Travel websites. Right around the year 2002 is when the industry experienced the advent of travel review websites like TripAdvisor which gave customers the ability to review hotels, destinations, and other bookings, as well as share information with other travelers across the globe about travel companies, tour operators, and other industry players. Websites like TripAdvisor also gave travelers the power to curate their own travel experiences without the help of a traditional travel agent or travel company.
Online travel bookings. Priceline. Expedia. Orbitz. While these online travel booking sites existed prior to the year 2002, their popularity soared with larger portions of the globe attaining reliable internet access. The emergence of these websites provided travelers with an insider’s view in terms of how travel agents used to plan and package bookings. This insight gave travelers the confidence and platform to research and purchase their own travel bookings with greater speed, ease, and convenience. In addition, the rise of online travel booking sites created higher expectations in the minds of travelers as they grew accustomed to have a variety of options and price points with the click of a mouse. Today, online travel bookings have shifted yet again from the Pricelines or Expedias to a more peer-to-peer marketplace model like AirBnB where travelers arrange their own accommodations with other travelers, determine their own pricing, and define their own availability and benchmarks for success and growth.
Social media. Though somewhat recent evolutions in the travel industry, social media platforms like Facebook, Twitter, and Instagram are direct descendants of those original travel review websites like TripAdvisor. Travelers can not only connect with other travelers by sharing information, videos, and pictures about their travel experiences, but they can also communicate directly with travel agents, travel companies, tour operators, and more via social media accounts. In addition, the rise of messaging apps on the sites has recently provided travelers with a direct, real-time line of communication between both other travelers and travel companies themselves.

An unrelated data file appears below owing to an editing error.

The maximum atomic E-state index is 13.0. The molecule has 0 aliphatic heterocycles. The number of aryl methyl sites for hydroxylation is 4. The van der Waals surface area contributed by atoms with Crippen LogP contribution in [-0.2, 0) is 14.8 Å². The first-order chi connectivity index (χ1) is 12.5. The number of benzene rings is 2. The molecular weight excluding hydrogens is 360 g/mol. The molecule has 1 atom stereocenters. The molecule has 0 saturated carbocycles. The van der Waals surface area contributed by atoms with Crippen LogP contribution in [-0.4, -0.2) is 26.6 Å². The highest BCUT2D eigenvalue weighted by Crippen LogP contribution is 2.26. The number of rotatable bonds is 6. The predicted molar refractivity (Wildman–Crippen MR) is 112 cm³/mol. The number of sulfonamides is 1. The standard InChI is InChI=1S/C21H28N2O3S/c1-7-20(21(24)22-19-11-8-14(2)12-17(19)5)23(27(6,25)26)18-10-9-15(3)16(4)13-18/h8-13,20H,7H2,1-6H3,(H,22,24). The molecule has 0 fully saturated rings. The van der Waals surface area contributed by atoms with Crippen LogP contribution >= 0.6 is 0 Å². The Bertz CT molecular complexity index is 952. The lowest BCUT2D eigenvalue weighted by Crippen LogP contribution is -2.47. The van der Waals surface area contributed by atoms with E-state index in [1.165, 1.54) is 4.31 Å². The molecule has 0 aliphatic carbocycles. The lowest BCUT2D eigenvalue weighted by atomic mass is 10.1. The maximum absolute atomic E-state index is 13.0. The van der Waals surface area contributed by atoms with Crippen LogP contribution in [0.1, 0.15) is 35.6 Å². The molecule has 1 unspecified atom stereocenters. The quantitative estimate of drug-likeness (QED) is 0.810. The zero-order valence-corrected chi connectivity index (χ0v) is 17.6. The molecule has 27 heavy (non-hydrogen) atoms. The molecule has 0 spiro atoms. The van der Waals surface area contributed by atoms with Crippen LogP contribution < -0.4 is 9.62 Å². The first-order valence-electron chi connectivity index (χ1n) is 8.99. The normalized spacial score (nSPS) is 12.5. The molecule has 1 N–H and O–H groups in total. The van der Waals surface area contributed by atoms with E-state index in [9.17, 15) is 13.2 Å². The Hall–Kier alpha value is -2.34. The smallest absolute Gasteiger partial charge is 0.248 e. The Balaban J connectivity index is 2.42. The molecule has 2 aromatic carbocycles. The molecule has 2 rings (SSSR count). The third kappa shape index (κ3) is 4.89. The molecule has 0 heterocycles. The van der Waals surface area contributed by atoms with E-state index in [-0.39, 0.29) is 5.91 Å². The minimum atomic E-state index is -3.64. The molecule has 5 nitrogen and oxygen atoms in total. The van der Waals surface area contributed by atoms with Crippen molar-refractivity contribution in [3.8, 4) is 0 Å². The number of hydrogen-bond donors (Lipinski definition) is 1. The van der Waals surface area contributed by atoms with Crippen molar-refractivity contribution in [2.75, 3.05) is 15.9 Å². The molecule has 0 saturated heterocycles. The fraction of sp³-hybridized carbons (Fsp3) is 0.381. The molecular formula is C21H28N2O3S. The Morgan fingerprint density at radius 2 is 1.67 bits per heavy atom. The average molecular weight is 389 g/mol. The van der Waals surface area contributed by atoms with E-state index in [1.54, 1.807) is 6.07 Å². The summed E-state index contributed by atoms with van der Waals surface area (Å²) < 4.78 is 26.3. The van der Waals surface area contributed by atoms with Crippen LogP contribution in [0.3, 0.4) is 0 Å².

Mobile. The latest disruptive element in the technological evolution of the traveler, mobile capability has redefined how and more specifically when travelers research, book, and review travel bookings. Mobile apps and 24/7 connectivity make it easier than ever for travelers to interact with the industry, which means customers have adopted an I want it now mentality. This shift in behavior has not only impacted what travelers expect from travel companies, but it’s also raised expectations in terms of the time investment customers feel is appropriate in researching and booking a trip. Mobile technology has also greatly impacted how travelers share information with other travelers because much of this sharing is done in real-time as the travel experience unfolds.